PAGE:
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import numpy as np
from random import randint
from numpy.random import choice

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# Define our parameters of interest
max_try = 100000
voc = ["x", "x", " ", "+", "-", "*", "/", "1", "2", "3"]
max_chars = 10

x_array = np.arange(-3,3,0.4)
real_function = lambda x: x**2 + x
y_real = real_function(x_array)

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tries = []
funcs = []
for n in range(max_try):
## make some random function using the vocabulary
thefunc = "".join(choice(voc, randint(1,max_chars)))

## construct two python statement, declaring the lambda function and evaluating it at X
mylam = "y = lambda x: " + thefunc + '\n'
mylam += 'rez = y(x_array)'
funcs.append(thefunc)
try:
## this may be volitile so be warned!
## Couch everything in error statements, and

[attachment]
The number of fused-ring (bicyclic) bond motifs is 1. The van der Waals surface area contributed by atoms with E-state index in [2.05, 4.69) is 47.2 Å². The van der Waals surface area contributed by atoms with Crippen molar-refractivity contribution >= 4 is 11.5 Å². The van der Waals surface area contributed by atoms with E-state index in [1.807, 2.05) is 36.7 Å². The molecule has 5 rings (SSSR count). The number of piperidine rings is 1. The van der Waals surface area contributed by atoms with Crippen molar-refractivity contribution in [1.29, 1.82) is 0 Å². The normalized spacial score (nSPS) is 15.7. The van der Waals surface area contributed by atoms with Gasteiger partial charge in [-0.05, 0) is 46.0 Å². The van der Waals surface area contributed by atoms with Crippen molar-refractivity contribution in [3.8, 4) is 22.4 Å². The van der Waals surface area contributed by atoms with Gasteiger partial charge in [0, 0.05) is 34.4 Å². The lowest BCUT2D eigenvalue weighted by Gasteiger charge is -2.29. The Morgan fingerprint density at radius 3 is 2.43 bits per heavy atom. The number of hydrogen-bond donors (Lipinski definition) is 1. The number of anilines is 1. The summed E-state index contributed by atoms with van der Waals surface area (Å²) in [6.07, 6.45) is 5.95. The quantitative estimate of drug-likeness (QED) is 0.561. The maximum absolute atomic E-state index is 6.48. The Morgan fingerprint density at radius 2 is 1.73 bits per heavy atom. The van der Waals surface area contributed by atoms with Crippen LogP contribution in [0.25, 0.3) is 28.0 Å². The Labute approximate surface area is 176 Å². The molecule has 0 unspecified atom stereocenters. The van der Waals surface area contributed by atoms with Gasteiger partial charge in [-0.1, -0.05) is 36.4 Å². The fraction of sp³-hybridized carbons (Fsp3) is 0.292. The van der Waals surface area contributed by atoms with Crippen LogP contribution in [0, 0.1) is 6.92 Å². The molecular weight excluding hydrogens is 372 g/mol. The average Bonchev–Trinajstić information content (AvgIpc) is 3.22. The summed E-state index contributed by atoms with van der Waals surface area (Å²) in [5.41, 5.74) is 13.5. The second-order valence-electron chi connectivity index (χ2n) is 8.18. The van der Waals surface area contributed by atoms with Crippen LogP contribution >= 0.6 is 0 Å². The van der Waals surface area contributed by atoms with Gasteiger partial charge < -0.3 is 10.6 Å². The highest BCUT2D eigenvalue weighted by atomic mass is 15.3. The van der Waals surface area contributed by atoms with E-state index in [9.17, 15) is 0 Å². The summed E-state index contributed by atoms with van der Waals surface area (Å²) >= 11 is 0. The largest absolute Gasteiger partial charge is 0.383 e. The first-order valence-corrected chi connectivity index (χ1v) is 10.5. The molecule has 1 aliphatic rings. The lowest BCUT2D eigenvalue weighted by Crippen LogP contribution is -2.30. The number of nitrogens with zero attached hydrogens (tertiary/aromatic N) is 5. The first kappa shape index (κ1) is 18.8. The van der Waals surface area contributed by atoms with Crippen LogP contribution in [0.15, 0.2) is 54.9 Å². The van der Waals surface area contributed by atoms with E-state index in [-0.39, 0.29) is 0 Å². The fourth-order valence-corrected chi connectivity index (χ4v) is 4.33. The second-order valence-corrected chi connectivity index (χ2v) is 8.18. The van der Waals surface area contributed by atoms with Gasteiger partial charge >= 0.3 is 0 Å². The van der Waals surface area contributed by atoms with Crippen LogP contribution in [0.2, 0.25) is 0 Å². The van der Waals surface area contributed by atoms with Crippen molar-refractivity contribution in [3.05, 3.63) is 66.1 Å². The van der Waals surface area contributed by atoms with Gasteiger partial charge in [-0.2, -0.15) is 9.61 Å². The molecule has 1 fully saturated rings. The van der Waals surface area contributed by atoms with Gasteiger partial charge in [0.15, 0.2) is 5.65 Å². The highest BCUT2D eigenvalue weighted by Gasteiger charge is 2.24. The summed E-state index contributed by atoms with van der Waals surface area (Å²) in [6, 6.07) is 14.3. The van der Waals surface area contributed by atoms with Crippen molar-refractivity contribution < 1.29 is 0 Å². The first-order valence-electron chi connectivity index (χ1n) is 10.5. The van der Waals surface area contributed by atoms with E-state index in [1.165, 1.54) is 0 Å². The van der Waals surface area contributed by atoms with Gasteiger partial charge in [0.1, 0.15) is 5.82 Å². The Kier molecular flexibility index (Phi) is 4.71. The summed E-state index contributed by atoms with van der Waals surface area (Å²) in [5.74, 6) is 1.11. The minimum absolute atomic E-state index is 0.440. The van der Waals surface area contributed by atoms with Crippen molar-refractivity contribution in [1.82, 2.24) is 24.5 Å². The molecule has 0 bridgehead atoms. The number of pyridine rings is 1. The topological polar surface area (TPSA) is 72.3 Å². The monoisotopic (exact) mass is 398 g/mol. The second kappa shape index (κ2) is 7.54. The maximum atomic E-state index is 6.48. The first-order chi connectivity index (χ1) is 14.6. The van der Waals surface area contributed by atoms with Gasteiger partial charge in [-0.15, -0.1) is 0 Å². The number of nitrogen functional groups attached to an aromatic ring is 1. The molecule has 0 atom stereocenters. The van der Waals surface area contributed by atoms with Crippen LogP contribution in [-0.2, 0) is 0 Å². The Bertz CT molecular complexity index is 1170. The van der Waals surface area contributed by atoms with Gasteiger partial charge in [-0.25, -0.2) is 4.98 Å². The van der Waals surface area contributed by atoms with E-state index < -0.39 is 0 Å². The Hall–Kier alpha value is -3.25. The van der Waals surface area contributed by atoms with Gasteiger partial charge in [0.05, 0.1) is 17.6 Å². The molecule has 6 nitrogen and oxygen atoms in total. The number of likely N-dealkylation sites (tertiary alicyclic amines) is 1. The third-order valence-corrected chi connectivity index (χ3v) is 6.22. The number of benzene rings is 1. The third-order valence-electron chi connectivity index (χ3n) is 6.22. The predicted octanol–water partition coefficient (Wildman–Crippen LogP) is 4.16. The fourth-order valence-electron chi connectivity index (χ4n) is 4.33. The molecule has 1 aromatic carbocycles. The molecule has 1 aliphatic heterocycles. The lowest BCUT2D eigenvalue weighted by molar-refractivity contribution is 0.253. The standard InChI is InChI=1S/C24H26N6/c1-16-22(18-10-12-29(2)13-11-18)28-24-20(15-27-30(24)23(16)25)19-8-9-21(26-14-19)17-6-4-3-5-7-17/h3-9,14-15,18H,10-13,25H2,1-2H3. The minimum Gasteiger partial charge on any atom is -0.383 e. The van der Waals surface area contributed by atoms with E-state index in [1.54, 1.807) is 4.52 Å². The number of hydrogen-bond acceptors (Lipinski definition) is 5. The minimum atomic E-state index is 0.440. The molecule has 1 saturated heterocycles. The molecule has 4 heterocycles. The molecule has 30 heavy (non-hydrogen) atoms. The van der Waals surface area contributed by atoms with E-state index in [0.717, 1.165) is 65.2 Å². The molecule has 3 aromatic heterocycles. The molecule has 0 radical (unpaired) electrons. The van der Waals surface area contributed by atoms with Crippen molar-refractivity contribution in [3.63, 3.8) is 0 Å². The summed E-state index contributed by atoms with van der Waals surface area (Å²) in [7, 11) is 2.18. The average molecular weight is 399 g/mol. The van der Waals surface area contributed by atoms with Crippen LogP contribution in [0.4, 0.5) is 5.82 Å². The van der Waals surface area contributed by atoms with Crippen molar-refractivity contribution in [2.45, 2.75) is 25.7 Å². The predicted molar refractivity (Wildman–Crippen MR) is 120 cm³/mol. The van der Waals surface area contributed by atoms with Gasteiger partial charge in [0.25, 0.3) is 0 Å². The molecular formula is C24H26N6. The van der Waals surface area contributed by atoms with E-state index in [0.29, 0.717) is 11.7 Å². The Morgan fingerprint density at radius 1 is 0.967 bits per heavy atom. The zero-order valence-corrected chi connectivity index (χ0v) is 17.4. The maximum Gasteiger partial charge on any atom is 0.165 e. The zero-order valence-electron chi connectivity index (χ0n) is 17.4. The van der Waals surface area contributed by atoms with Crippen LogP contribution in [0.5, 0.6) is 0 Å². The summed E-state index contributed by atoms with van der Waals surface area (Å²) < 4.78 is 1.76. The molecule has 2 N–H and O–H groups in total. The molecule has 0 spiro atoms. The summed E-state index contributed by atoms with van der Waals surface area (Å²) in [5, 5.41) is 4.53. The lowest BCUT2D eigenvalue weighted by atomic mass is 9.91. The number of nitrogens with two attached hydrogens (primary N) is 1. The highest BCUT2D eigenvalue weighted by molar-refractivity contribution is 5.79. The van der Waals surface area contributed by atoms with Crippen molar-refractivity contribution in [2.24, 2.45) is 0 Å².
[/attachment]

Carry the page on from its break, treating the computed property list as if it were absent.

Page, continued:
##  simply throw away functions that aren't reasonable
exec(mylam)
except (SyntaxError, NameError):
continue
except OverflowError:
print("I couldn't even finish, the number was too big...")
continue

try:
err = abs(rez - y_real).sum()
except OverflowError:
print('Whoah, chill out dude.\nYour number was: {0}\nYour func was: {1}\n'.\
format(rez, thefunc))
err = np.inf
tries.append( ( err ,thefunc))
if (err < 0.0001):
## we got something really close
break
del rez
del y

### numpy arrays handle NaN and INF gracefully, so we put
### answer into an array before sorting
a = np.array(tries, dtype=[('rez','f'), ("func",'|S10')])
a.sort()

if a["rez"] < 0.001:
print("took us ntries = {0}, but we eventually found that '{1}' is functionally equivalent to f(X)".format(n,a["func"]))
else:
print("after ntries = {0}, we found that '{1}' is close to f(x) (metric = {2})".format(n,a["func"],a["rez"]))

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for err, func in a:
print('Error: {0} | Function: {1}'.format(err, func))

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